Re: [PATCH 1/2] mm: introduce put_user_page*(), placeholder versions

From: Darrick J. Wong
Date: Tue Dec 18 2018 - 01:13:03 EST

On Mon, Dec 17, 2018 at 10:34:43AM -0800, Matthew Wilcox wrote:
> On Mon, Dec 17, 2018 at 01:11:50PM -0500, Jerome Glisse wrote:
> > On Mon, Dec 17, 2018 at 08:58:19AM +1100, Dave Chinner wrote:
> > > Sure, that's a possibility, but that doesn't close off any race
> > > conditions because there can be DMA into the page in progress while
> > > the page is being bounced, right? AFAICT this ext3+DIF/DIX case is
> > > different in that there is no 3rd-party access to the page while it
> > > is under IO (ext3 arbitrates all access to it's metadata), and so
> > > nothing can actually race for modification of the page between
> > > submission and bouncing at the block layer.
> > >
> > > In this case, the moment the page is unlocked, anyone else can map
> > > it and start (R)DMA on it, and that can happen before the bio is
> > > bounced by the block layer. So AFAICT, block layer bouncing doesn't
> > > solve the problem of racing writeback and DMA direct to the page we
> > > are doing IO on. Yes, it reduces the race window substantially, but
> > > it doesn't get rid of it.
> >
> > So the event flow is:
> > - userspace create object that match a range of virtual address
> > against a given kernel sub-system (let's say infiniband) and
> > let's assume that the range is an mmap() of a regular file
> > - device driver do GUP on the range (let's assume it is a write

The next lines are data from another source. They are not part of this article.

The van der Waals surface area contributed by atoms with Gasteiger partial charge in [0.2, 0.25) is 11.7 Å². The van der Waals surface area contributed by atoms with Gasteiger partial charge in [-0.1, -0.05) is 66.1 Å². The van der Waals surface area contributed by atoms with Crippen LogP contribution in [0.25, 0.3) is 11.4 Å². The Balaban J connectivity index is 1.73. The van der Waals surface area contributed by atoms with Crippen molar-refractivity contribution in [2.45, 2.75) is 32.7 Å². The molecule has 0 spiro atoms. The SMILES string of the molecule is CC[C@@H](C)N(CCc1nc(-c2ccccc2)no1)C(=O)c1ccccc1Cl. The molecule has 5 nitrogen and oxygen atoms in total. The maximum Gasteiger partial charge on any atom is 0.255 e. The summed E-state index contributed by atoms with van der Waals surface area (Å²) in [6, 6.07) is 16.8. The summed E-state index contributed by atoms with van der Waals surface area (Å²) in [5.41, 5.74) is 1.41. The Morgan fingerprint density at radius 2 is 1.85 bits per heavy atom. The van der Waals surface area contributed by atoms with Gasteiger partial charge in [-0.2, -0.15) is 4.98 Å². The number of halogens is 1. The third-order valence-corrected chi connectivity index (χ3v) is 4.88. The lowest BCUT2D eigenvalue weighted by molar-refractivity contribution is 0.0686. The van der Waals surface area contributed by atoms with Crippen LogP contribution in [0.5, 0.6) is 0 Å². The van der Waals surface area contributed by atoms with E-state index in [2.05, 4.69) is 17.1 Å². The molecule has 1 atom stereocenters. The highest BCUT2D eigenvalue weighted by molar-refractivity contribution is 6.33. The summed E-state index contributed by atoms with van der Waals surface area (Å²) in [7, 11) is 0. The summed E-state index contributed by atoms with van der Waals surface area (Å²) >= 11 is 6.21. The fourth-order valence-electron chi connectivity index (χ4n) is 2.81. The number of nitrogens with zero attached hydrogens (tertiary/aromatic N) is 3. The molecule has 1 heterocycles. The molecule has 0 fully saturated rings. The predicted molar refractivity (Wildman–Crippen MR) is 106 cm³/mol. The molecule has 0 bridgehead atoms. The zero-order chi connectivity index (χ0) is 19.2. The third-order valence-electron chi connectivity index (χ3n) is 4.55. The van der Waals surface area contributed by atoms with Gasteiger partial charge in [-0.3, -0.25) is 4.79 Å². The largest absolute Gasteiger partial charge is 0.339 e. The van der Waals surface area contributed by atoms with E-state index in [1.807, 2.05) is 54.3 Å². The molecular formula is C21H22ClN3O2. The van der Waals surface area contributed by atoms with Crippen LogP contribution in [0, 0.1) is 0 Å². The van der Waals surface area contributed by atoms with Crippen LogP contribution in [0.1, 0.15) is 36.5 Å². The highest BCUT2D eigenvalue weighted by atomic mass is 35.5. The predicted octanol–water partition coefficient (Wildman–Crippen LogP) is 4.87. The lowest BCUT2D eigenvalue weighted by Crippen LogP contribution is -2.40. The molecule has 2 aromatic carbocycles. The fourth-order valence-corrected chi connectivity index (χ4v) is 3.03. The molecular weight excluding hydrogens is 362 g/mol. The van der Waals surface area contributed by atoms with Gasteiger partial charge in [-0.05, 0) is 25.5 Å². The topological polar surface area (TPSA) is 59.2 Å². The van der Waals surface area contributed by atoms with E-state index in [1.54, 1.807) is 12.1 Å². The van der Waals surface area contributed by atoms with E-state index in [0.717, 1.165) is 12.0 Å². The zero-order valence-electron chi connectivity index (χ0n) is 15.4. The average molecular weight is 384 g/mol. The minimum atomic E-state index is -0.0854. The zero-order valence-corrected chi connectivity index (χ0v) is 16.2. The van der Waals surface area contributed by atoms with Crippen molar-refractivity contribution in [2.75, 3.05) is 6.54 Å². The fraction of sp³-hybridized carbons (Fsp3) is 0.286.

> > GUP) so if the page is not already map with write permission
> > in the page table than a page fault is trigger and page_mkwrite
> > happens
> > - Once GUP return the page to the device driver and once the
> > device driver as updated the hardware states to allow access
> > to this page then from that point on hardware can write to the
> > page at _any_ time, it is fully disconnected from any fs event
> > like write back, it fully ignore things like page_mkclean
> >
> > This is how it is to day, we allowed people to push upstream such
> > users of GUP. This is a fact we have to live with, we can not stop
> > hardware access to the page, we can not force the hardware to follow
> > page_mkclean and force a page_mkwrite once write back ends. This is
> > the situation we are inheriting (and i am personnaly not happy with
> > that).
> >
> > >From my point of view we are left with 2 choices:
> > [C1] break all drivers that do not abide by the page_mkclean and
> > page_mkwrite
> > [C2] mitigate as much as possible the issue
> >
> > For [C2] the idea is to keep track of GUP per page so we know if we
> > can expect the page to be written to at any time. Here is the event
> > flow:
> > - driver GUP the page and program the hardware, page is mark as
> > GUPed
> > ...
> > - write back kicks in on the dirty page, lock the page and every
> > thing as usual , sees it is GUPed and inform the block layer to
> > use a bounce page
> No. The solution John, Dan & I have been looking at is to take the
> dirty page off the LRU while it is pinned by GUP. It will never be
> found for writeback.
> That's not the end of the story though. Other parts of the kernel (eg
> msync) also need to be taught to stay away from pages which are pinned
> by GUP. But the idea is that no page gets written back to storage while
> it's pinned by GUP. Only when the last GUP ends is the page returned
> to the list of dirty pages.

Errr... what does fsync do in the meantime? Not write the page?
That would seem to break what fsync() is supposed to do.


> > - block layer copy the page to a bounce page effectively creating
> > a snapshot of what is the content of the real page. This allows
> > everything in block layer that need stable content to work on
> > the bounce page (raid, stripping, encryption, ...)
> > - once write back is done the page is not marked clean but stays
> > dirty, this effectively disable things like COW for filesystem
> > and other feature that expect page_mkwrite between write back.
> > AFAIK it is believe that it is something acceptable
> So none of this is necessary.